Lion’s Mane for cognitive support

This beautiful and fluffy edible mushroom is not your typical grocery market find; we usually get it in capsules, powders, or tinctures from specialty stores. Randomized controlled trials show that this mushroom not only prevents cognitive decline, but also can reverse signs of moderate cognitive decline. It’s the perfect adaptogenic mushroom for improving memory and focus.

Cordyceps for athletic recovery

This little fungi is not quite a mushroom, per se, but is typically grouped as one. The reason this fungi is not technically considered a mushroom is that it does not participate in the aforementioned mycelial network, but instead grows like a parasite on the backs of insects. Yummy, we know. It’s actually quite tasty to eat: It can be bright orange in color, and taste delicate and slightly sweet — great as a salad topper, or just tossed down the hatch! They aren’t super easy to find, so we typically rely on sourcing a powder or tincture form. Cordyceps are known for improving our tolerance to high-intensity activity, like HIIT workouts, because they help the body utilize oxygen more efficiently and enhance blood flow. This means we can work out harder for longer, and feel less tired or require less recovery time.

Maitake for anticancer

While maitake is not the first mushroom to exhibit powerful anticancer effects, it’s a great ally against tumor growth. It’s also known to help with diabetes and hypertension. It does all this by stimulating specific immune cells and preventing inflammation, and lowering blood sugar levels. It’s a gorgeous bouquet shape of tender, soft petals that fry up deliciously in butter. They are quite easy to find individually packaged at most grocery stores.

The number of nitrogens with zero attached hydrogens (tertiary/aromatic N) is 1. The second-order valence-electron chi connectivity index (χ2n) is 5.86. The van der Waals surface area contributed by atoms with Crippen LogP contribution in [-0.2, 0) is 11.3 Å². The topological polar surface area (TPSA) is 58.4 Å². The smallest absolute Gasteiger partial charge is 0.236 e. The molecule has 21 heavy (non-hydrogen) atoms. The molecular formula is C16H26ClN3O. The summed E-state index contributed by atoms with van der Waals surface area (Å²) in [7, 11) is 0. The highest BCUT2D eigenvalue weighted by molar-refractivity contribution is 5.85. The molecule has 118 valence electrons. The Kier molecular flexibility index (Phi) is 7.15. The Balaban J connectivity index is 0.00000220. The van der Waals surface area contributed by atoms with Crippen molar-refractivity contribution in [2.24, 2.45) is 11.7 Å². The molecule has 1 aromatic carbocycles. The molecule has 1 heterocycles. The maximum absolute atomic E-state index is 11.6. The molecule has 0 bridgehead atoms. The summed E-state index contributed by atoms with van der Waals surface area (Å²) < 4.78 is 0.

Snow Mushroom for hydration and skin plumping

Snow mushrooms, also known as tremella, are the ultimate skin savior. Their effects are compared to that of hyaluronic acid — but better. It’s been said they have all of the above health benefits of mushrooms (antibacterial, anti-viral, anticancer, antioxidant, anti-inflammatory), but its biggest known superpower is how incredibly moisturizing it is. (What can we say … We’re a vain species!) It’s not typically eaten (it’s a bit slimy and transparent), but it can be, though it must be cooked. We recommend it in powder form, or applied directly to the skin as a serum or topical product.

Chaga for super antioxidant power

You will have trouble finding this mushroom in its soft form, and will typically find it in a tincture, a dissolvable powder, or in dried granules that can be made into a decoction or tea. This supershroom has incredible antioxidant properties, and it’s even touted that it contains 6.5 times the antioxidant power of our other superfood superstar, acai berries. Studies show that it prevents serious DNA oxidative damage in human lymphocytes — a special kind of white blood cell in the lymphatic system.